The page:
As you travel throughout Asia, you realize that you can feast on these fried sesame balls in many countries. I remember the street vendors, installed most of the afternoon at a street corner, and offering these sweets, fresh and still hot.
Their envelope is crisp on the outside, soft and slightly elastic on the inside, with the toasted sesame taste coming out at every bite. As you bite into it, you reach a delicately sweet and floury filling that perfectly complements the fried dough. I could not help but order them each time!
They have a different name based on their origin but today, we will call them by their Khmer name: num kroch (or nom kroch), which means cake (num) orange (kroch) because its shape is reminiscent of the fruit.
Origin and variations of nom kroch throughout Asia
Cambodian num kroch is said to have originated in China where it is called jian dui or sometimes maqiu. The Chinese probably exported it as they migrated to Asia. Thus, these glutinous rice balls with sesame are popular in Vietnam, Cambodia, Laos and Thailand. There are also variants in Japan, Korea, Malaysia, Indonesia and the Philippines.
The stuffing of num kroch is made of mung beans while in China, it can be based on lotus paste, black or red beans or black sesame. The slight swelling of the dough during cooking creates a hollow center between the envelope and the stuffing. The composition of the envelope can also vary: sometimes it only consists of glutinous rice flour as in China, or it can also include ordinary rice flour as in Cambodia or potato as in Vietnam to provide softness.
In Vietnam, these sesame balls are very popular. North and South Korea each have their version, respectively bánh rán (fried cake) and bánh cam (orange cake). Both variants, stuffed with mung bean paste, are very similar. Bánh rán is perfumed with jasmine and just like the num kroch, the stuffing is separated from the envelope.
The Japanese version is called goma dango and is often served on skewers.
The envelope of the num kroch is composed of glutinous rice flour, which gives it this slightly elastic texture.
It is better to talk about glutinous rice or sweet rice because we should not confuse this variety of rice (Oryza sativa L.) with other varieties that become more or less sticky and viscous when cooked. The glutinous rice grain remains firm but it sticks together while cooking, which makes it possible to eat it by forming small balls with the fingers. Its high content of amylopectin, a component of starch, is responsible for this “sticky” characteristic. Contrary to what its name implies, glutinous rice does not contain gluten.
Anecdotally, in China, glutinous rice has been used as a mortar for over 1500 years. Indeed, by associating it with lime, you can obtain a compact material that is much more resistant than conventional mortar. It was notably used to seal the bricks of the Chinese wall!
In Cambodia, num kroch are stuffed with a preparation of mung beans. This plant of the fabaceae family is also known as green gram. It is originally from the Indian subcontinent. Its seeds are germinated to obtain the famous “bean sprouts”, widely consumed in Asia.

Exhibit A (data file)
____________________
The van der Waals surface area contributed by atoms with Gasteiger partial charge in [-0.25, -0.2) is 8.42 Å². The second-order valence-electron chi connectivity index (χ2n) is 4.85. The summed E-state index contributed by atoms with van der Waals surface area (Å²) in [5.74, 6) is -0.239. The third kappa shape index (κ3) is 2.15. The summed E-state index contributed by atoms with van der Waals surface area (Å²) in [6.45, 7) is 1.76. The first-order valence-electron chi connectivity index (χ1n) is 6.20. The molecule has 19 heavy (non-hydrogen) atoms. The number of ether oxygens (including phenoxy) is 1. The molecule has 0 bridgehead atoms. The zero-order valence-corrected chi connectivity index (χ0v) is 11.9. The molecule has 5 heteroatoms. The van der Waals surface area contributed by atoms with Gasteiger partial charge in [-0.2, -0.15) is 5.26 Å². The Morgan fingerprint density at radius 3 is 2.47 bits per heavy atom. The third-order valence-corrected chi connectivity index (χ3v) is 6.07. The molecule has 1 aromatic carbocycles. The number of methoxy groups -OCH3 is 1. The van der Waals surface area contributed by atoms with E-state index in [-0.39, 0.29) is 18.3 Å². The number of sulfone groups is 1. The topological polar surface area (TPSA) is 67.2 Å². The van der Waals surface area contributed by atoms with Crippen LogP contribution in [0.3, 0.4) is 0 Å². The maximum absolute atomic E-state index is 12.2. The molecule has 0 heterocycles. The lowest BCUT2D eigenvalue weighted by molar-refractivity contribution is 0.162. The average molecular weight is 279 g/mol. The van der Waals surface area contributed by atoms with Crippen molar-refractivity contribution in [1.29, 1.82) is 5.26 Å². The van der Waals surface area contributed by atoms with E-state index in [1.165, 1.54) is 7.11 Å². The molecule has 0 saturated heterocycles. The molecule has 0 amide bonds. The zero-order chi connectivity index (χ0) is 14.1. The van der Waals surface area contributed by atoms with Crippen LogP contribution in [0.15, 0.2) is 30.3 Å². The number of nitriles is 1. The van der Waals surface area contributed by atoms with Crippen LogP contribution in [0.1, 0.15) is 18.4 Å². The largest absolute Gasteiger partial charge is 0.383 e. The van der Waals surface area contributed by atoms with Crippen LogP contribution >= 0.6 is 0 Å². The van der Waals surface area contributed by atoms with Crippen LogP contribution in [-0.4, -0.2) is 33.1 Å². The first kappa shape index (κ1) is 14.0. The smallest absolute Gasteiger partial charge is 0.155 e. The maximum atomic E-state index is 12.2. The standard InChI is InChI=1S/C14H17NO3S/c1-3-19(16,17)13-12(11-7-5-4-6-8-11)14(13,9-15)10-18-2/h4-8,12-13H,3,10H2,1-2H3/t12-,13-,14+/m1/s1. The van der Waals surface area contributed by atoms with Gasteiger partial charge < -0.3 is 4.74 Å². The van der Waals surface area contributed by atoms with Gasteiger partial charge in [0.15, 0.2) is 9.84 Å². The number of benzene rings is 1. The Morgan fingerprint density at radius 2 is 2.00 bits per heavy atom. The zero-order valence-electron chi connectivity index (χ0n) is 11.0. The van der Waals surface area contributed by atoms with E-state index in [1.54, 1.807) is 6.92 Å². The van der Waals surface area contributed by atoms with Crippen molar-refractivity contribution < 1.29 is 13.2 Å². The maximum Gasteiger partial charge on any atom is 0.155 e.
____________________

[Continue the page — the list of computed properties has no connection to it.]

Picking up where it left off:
Like most Asian desserts, num kroch are not very sweet. Mung bean paste should not be too dry either. It can be made in advance and kept in the fridge for 3 days. To prevent the balls from exploding during cooking, the cooking oil should not be too hot. I recommend to heat at around 280 F.
To taste them the Asian way, flatten them to form a disc in order to distribute the mung bean stuffing. The ideal way to enjoy their crispy texture is to eat them right after cooking but you can however keep them 1 or 2 days. You will just have to reheat them for a few minutes in a hot oven or to quickly fry them in hot oil.
Chnaing! Delicious (in Khmer)!
- 1 cup glutinous rice flour
- ¼ cup rice flour
- 1 cup lukewarm water (or more)
- 1 teaspoon salt
- 8 teaspoons sugar , divided
- 1 cup mung beans (typically split, or whole)
- 4 tablespoons white sesame seeds
- Vegetable oil , for frying
- Soak the mung beans for 5 hours then discard the soaking water.
- Steam the mung beans for 40 minutes (or longer if the consistency of the beans is still stiff).
- After cooking, mash the mung beans into purée.
Add 6 tablespoons of sugar and salt, then form small balls ½ to 1 inch diameter. Set aside.
- Mix both rice flours in a large bowl.
Add 2 tablespoons of sugar.
Add the warm water gradually until a smooth and homogeneous dough is formed. Knead the dough for 3 minutes.
- Cover the dough with plastic wrap and let it rest for 10 minutes.
- Take a small piece of dough and work it into a smooth ball.
- Then, use the thumbs to flatten the ball, form a small disc and drop a mung bean ball in its center.
- With your fingers, close the disc of dough and then smooth the edges giving it the shape of a ball.
- Gently, without pressing, smooth with a circular motion using both palms and form a ball.
- Renew the operation until all the dough is used.
- Roll each dumpling generously in the sesame seeds.
- Place each ball on parchment paper.
- Heat a large amount of oil in a wok.
- Fry the balls until golden and crisp.
- Drain and serve.